Nature cultists such as Earth First and others have been lying for decades about the supposedly "devastating" impacts of ranching, mining, lumbering, and just about any other productive use of the Western lands that you can think of.
One of their favorite tactics is to post misleading photos of "damaged" lands on their Web sites – blithely ignoring the fact that many ecosystems depend on large ungulates (today's cattle partially replacing yesterday's bison, elk or antelope) to trample grass seeds into the ground, fertilize and stir up creeks to promote insect hatches, etc.
Down in Arivaca, Ariz., near the Mexican border, rancher Jim Chilton, 66, went on the Internet and was shocked to find a bunch of green extremists dubbed the Center for Biological Diversity had done the same job on him, posting photos which they claimed showed the harm Chilton's 425 cattle were doing to his mountainous leased allotment of U.S. Forest Service land.
Mr. Chilton set about taking his own photos of the very areas the nature cultists contended his cattle had destroyed – showing the pro-desert group's photos had been carefully framed to make isolated dirt patches amidst plentiful greenery look like some kind of war zone.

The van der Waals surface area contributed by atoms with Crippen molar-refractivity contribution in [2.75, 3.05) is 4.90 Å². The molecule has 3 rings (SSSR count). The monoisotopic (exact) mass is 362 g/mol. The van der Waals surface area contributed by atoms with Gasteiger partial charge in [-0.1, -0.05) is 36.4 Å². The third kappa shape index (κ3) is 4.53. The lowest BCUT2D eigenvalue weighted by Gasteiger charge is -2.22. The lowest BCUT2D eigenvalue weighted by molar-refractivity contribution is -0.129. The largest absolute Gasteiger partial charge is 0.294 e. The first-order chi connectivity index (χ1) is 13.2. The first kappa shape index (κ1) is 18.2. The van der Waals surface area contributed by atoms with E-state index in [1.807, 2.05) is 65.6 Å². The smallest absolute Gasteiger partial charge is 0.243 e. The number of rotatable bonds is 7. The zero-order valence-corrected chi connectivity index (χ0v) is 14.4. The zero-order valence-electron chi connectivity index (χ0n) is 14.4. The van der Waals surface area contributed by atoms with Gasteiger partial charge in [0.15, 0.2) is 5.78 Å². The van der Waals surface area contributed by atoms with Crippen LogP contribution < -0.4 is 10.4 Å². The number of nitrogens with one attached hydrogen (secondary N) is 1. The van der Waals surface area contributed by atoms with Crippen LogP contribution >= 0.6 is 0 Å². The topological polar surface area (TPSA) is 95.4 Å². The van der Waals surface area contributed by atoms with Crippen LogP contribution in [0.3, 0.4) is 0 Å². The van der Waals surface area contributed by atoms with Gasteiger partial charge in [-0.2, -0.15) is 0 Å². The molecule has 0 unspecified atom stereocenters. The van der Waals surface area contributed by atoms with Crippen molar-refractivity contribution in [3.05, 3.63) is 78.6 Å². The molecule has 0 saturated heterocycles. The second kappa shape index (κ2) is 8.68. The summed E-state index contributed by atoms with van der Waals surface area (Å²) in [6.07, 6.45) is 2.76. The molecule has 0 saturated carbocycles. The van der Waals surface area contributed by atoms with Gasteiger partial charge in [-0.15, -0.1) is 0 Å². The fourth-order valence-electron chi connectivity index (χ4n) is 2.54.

His real coup, though, concerned photo No. 18 – a shot of Chilton's cattle resting on a bare stretch of sand.
Chilton filed a defamation lawsuit against the center in January 2004, contending the stretch of sand depicted in photo No. 18 had been the site of a big May Day weekend campout involving several hundred people only two weeks before the center's posted photo had been taken.
And he produced a photo of the campout.
Under oath at the two-week trial, CBD member A.J. Schneller admitted that he had attended the camporee on the Forest Service site, and knew darned well what had trampled down the land.
Mr. Chilton said he would have been happy with the vindication of a $1 damage award.
But the Tucson jury was not so forgiving, awarding $600,000, including $500,000 in punitive damages against the lying anti-human green extremists, whose co-founder now says the jury award could financially devastate the group.
And the Center for Biological Diversity is actually among the more litigious of these gangs; a third of its $3 million income in 2003 came from court awards and settlements.